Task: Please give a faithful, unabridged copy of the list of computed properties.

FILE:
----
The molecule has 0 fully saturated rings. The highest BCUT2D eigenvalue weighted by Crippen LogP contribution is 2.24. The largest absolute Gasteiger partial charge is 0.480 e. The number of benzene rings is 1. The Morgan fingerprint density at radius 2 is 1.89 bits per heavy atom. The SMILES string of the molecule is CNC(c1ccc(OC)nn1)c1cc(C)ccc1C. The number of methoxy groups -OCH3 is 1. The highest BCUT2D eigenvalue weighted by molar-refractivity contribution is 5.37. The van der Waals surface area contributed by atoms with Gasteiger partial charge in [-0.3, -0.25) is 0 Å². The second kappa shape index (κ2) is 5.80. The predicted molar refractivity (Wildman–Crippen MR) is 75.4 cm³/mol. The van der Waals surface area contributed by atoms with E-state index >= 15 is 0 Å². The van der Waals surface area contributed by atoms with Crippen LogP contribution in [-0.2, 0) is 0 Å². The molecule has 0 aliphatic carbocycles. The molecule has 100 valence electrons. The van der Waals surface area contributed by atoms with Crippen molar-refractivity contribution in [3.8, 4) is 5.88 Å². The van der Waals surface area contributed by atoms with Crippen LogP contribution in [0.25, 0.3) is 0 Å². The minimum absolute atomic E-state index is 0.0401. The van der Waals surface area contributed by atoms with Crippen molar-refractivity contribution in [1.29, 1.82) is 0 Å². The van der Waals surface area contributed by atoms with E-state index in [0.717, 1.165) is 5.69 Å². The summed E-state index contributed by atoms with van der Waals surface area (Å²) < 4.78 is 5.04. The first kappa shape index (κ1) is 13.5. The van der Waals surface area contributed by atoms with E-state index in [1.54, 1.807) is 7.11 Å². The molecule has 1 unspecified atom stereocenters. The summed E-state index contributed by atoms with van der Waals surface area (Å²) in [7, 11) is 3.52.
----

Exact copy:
The molecule has 0 fully saturated rings. The highest BCUT2D eigenvalue weighted by Crippen LogP contribution is 2.24. The largest absolute Gasteiger partial charge is 0.480 e. The number of benzene rings is 1. The Morgan fingerprint density at radius 2 is 1.89 bits per heavy atom. The SMILES string of the molecule is CNC(c1ccc(OC)nn1)c1cc(C)ccc1C. The number of methoxy groups -OCH3 is 1. The highest BCUT2D eigenvalue weighted by molar-refractivity contribution is 5.37. The van der Waals surface area contributed by atoms with Gasteiger partial charge in [-0.3, -0.25) is 0 Å². The second kappa shape index (κ2) is 5.80. The predicted molar refractivity (Wildman–Crippen MR) is 75.4 cm³/mol. The van der Waals surface area contributed by atoms with E-state index >= 15 is 0 Å². The van der Waals surface area contributed by atoms with Crippen LogP contribution in [-0.2, 0) is 0 Å². The molecule has 0 aliphatic carbocycles. The molecule has 100 valence electrons. The van der Waals surface area contributed by atoms with Crippen molar-refractivity contribution in [3.8, 4) is 5.88 Å². The van der Waals surface area contributed by atoms with Crippen LogP contribution in [0.25, 0.3) is 0 Å². The minimum absolute atomic E-state index is 0.0401. The van der Waals surface area contributed by atoms with Crippen molar-refractivity contribution in [1.29, 1.82) is 0 Å². The van der Waals surface area contributed by atoms with E-state index in [0.717, 1.165) is 5.69 Å². The summed E-state index contributed by atoms with van der Waals surface area (Å²) < 4.78 is 5.04. The first kappa shape index (κ1) is 13.5. The van der Waals surface area contributed by atoms with E-state index in [1.54, 1.807) is 7.11 Å². The molecule has 1 unspecified atom stereocenters. The summed E-state index contributed by atoms with van der Waals surface area (Å²) in [7, 11) is 3.52.